The Trouble with Yiddish Biographical Dictionaries
I will swear on a stack of Yehoash Bibles that anyone who has worked in Yiddish studies has used one of the lexicons of Yiddish literature, the typically multivolume sets that contain short biographical entries. The first of these, Zalmen Reyzen’s Leksikon fun der yidisher literatur un prese, appeared in Vilna in 1914 and included 400 of the major Yiddish writers of the day. This represented a dramatic increase over the state of the field twenty years earlier, when the number of professional Yiddish writers could have been counted on your fingers and toes.
The rise in Yiddish literary activity from the 1880s through the publication of the 1914 Leksikon was remarkable. But not everyone was thrilled with this first lexicon: some complained that Reyzen and his coeditor, the literary critic Shmuel Niger, had overlooked a number of younger writers. This political cartoon portrays the rejected writers protesting their exclusion. While it’s unlikely that a protest march of Yiddish writers—much less a riot—actually took place, there is little doubt that many writers were upset about having been left out of Yiddish literary history.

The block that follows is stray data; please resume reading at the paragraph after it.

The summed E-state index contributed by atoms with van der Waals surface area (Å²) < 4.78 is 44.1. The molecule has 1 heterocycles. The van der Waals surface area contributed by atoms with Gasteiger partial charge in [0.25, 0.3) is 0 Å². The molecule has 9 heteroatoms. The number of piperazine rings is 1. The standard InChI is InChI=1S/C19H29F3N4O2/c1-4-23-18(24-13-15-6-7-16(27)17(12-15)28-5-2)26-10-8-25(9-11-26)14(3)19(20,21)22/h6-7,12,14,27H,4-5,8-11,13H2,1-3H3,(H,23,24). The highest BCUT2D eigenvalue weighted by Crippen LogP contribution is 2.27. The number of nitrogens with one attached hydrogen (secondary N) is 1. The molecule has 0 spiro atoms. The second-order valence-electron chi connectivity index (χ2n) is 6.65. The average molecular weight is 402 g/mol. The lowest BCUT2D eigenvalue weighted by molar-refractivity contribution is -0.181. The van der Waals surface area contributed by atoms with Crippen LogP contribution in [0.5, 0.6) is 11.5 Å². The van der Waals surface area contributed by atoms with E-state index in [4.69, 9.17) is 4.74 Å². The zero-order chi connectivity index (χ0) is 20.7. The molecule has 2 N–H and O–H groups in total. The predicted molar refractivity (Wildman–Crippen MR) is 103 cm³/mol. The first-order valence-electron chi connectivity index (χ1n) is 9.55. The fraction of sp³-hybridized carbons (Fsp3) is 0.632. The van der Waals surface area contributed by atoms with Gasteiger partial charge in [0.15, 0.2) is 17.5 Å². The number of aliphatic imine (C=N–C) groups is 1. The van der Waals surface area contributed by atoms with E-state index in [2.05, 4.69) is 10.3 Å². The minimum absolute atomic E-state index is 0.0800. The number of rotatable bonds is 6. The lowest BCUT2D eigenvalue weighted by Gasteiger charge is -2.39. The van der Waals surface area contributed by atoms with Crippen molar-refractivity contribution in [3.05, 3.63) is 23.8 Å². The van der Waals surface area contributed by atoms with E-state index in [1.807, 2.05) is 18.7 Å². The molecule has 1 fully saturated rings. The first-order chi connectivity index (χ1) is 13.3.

Reyzen doubtless felt the sting of these angry writers’ complaints and made amends with the publication of a second lexicon in 1928. This compilation comprised four thick volumes and featured nearly 2,000 writers—a much more inclusive set that reflected the explosive growth of modern Yiddish literature.
Text on flags: Down with Reyzen and Niger!! Equality for all in the Lexicon! Down with Central [Publishing]!
Caption: As we've been told, a group of young writers whose biographies and pictures were not included in the literary Lexicon attacked the offices of the Central Publishing Company and destroyed it. The publishers barely made it out alive.